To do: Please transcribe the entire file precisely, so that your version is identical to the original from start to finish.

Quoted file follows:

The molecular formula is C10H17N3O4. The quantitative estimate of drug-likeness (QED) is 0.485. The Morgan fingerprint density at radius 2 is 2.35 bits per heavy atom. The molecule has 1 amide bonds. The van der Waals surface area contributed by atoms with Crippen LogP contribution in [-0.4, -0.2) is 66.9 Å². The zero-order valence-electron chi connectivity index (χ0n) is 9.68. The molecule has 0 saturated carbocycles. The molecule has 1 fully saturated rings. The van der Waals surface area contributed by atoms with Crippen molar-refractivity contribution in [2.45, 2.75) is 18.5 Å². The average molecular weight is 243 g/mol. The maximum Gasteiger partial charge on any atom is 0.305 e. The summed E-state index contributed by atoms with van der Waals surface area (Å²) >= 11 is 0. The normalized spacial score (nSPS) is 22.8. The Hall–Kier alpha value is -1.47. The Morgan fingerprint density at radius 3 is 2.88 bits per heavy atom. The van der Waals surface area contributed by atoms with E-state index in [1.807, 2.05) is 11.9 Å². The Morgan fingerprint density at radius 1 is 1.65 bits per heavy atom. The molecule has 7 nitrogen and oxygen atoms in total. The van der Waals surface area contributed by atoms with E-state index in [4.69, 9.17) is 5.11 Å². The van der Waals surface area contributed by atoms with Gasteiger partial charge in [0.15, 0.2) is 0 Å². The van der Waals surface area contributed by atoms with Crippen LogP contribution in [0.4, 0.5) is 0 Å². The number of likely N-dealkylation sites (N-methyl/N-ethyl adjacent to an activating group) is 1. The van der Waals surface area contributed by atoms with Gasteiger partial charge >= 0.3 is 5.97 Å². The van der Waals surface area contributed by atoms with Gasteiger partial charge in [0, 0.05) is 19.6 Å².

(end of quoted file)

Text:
The molecular formula is C10H17N3O4. The quantitative estimate of drug-likeness (QED) is 0.485. The Morgan fingerprint density at radius 2 is 2.35 bits per heavy atom. The molecule has 1 amide bonds. The van der Waals surface area contributed by atoms with Crippen LogP contribution in [-0.4, -0.2) is 66.9 Å². The zero-order valence-electron chi connectivity index (χ0n) is 9.68. The molecule has 0 saturated carbocycles. The molecule has 1 fully saturated rings. The van der Waals surface area contributed by atoms with Crippen molar-refractivity contribution in [2.45, 2.75) is 18.5 Å². The average molecular weight is 243 g/mol. The maximum Gasteiger partial charge on any atom is 0.305 e. The summed E-state index contributed by atoms with van der Waals surface area (Å²) >= 11 is 0. The normalized spacial score (nSPS) is 22.8. The Hall–Kier alpha value is -1.47. The Morgan fingerprint density at radius 3 is 2.88 bits per heavy atom. The van der Waals surface area contributed by atoms with E-state index in [1.807, 2.05) is 11.9 Å². The Morgan fingerprint density at radius 1 is 1.65 bits per heavy atom. The molecule has 7 nitrogen and oxygen atoms in total. The van der Waals surface area contributed by atoms with E-state index in [4.69, 9.17) is 5.11 Å². The van der Waals surface area contributed by atoms with Gasteiger partial charge in [0.15, 0.2) is 0 Å². The van der Waals surface area contributed by atoms with Crippen LogP contribution in [0.4, 0.5) is 0 Å². The number of likely N-dealkylation sites (N-methyl/N-ethyl adjacent to an activating group) is 1. The van der Waals surface area contributed by atoms with Gasteiger partial charge >= 0.3 is 5.97 Å². The van der Waals surface area contributed by atoms with Gasteiger partial charge in [0, 0.05) is 19.6 Å².